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Thanks so much for sharing your experiences and thoughts, Steven! And I'm so happy to hear the post connected with you. I love how you said the best place to start on solid ground is to invite people to tell their story, and to believe them when they do. Most of the research on chronic pain is that not much works for most people, and some things work for some people, and that doing something is often better than doing nothing. So if we don't really know what works for whom, why wouldn't we start with understanding the person and their experiences?

That craving for certainty is real! Not just in pain, but in life, and it is often elusive or illusory. That knowledge and validation are so crucial for people to be able to see their pain, and themselves wtih pain, differently. At least it was for me. And as I said/joked in this piece, I credit pain science, 19th century literature, and Buddhist philosophy for helping me feel both known and validated, as well as helping me reconceptualize my pain as a part of me and my human experience, rather than an enemy to be fought and despised. When I did think of pain as the enemy that invaded my hip and upended my life, it was a constant battle, not just with pain but with myself. In Fran Toye and her team's work this was conceptualized as 'struggling against my body to be me'. It's really hard to be yourself when you are fighting yourself!

But getting to a place of acceptance and working with rather than fighting and working against is hard, and I'm not even sure if it's 'right'. This is why I also love Cass MacGregor's work on acceptance, and she'll be keynoting next year at SD Pain! So so lucky to get to learn from such amazing folks and try to bring it all together in a way that makes sense for me, and hopefully for others as well. There are so many threads through the various areas of pain research that I know are important and inextricably connected, I just have to figure out how to pluck them out and weave them together! I look forward to the process :)

I look forward to hearing from you as I go, too! And thanks for your kind words. I think my nerdiness, my bibliophilia, and my background in neuroscience from my first grad school stint in the 90s and my MS in human movement, and my experiences as a firefighter paramedic, plus my lived experiences of pain and seeking care, and my love of writing in order to make sense of things for myself have brought me to this place of curiosity and exploration of what pain and knowledge and justice and equity and all those things are and how they relate and how we can act. This is not the path I expected, that's for sure! But we all find our way, eh? I'm grateful for it.

Thanks again, Steven! xx

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Apr 13, 2023Liked by Joletta Belton

Thanks for for the heads up about Fran and Cass I'll be sure to look them up. Acceptance is so important but needs to be floated and not forced on someone struggling. Personally I usually find it once my struggles have been acknowledged and validated.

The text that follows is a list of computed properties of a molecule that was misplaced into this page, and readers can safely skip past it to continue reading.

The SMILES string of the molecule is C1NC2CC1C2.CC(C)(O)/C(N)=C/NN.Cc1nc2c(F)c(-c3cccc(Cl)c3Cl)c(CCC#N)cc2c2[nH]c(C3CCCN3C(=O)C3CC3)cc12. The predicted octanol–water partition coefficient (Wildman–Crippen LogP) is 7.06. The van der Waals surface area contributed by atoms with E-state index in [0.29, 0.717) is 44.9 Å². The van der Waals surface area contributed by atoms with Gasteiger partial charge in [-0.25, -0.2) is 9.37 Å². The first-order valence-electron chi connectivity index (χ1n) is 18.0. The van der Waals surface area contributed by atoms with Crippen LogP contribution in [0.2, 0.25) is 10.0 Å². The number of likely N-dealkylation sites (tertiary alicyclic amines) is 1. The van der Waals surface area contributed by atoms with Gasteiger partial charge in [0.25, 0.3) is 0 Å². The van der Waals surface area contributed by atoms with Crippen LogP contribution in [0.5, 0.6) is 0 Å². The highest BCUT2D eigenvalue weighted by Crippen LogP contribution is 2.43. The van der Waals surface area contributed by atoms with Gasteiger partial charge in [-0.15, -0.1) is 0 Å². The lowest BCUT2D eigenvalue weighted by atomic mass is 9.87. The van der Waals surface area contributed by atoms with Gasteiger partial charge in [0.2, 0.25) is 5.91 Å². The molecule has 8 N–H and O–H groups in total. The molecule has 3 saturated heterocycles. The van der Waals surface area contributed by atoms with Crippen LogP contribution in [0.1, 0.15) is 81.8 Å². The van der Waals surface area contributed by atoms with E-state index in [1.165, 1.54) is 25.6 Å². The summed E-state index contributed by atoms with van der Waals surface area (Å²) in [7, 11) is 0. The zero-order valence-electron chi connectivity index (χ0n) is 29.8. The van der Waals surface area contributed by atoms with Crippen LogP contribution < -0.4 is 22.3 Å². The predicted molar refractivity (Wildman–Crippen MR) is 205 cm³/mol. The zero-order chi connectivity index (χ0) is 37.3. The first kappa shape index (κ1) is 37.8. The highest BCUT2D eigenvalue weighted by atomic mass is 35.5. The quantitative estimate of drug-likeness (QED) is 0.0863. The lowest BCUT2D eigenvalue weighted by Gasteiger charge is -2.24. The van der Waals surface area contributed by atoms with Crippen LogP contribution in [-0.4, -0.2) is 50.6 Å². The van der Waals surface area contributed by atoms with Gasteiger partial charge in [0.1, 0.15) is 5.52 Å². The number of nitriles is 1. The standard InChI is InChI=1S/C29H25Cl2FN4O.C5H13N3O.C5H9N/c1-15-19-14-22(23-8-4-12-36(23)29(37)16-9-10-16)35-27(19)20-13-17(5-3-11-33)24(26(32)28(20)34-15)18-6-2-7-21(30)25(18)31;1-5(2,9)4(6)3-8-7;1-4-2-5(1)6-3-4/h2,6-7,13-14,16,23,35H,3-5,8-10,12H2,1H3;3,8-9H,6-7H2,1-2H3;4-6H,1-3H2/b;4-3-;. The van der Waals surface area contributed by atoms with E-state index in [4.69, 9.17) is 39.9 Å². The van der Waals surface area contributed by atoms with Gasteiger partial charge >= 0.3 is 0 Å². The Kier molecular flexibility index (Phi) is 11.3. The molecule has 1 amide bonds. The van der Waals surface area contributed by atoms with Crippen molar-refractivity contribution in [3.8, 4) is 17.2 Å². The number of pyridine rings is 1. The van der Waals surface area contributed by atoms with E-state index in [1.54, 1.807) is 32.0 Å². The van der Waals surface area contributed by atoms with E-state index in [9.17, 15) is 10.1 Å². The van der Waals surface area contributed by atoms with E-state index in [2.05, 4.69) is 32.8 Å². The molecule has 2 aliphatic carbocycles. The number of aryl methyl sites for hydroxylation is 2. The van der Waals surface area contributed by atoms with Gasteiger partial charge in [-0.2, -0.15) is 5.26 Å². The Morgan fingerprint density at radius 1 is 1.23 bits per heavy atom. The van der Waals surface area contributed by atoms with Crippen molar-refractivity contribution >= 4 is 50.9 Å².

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I wholly agree! I think you'll love both of their work regarding acceptance, as well as validation. In a recent paper I was involved in with Fran we touched upon acceptance a little, as well as acknowledgement, but there was much more on validation, which was part of four of the themes: https://academic.oup.com/painmedicine/article/22/6/1333/6159703

Tamar Pincus' work also centers validation and acknoweldgment, are you familiar with her stuff? We recently published a paper on communication in MSK health and explicit validation is cornerstone: https://chiromt.biomedcentral.com/articles/10.1186/s12998-022-00466-w

And Cass' entire PhD work is around acceptance, but challenges the ways we conceptualize and talk about acceptance. I LOVE it! Her and her research team, which includes people with lived experience of pain, have proposed an ecosystem framework for accepting chronic pain. Their recent poster is here: https://painconcern.org.uk/north-british-pain-association-autumn-scientific-meeting-2022-poster-prize-winner/ (which I wrote about it in January if you haven't seen it! Not that I expect you to read all my stuff!: https://open.substack.com/pub/mycuppajo/p/wwwmycuppajocom?r=awkzx&utm_campaign=post&utm_medium=web)

They are in the process of writing up more in depth papers, which I will be sure to share!

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This was such a great conference and so helpful to see your summary! The talks shared here have stayed with me ever since, I still find myself thinking about wach one. Xx

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Thank you Laura! It was a great conference! I look forward to thinking about all these talks through this knowledge, power, and justice lens and seeing what comes of it. And how your talk helps us move toward epistemic justice and shared power - but I need to let all those thoughts knock against each other a bit more before I can put them together cohesively!!

Love you my friend! So grateful to have gotten to see you twice in one year!

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Yes I'm full of the same thoughts. I'd love to bring it all together into a meaningful reflection, so many thoughts zip zapping around and personal shifts!

You too! Here's to more years catching up and sharing a cuddle xx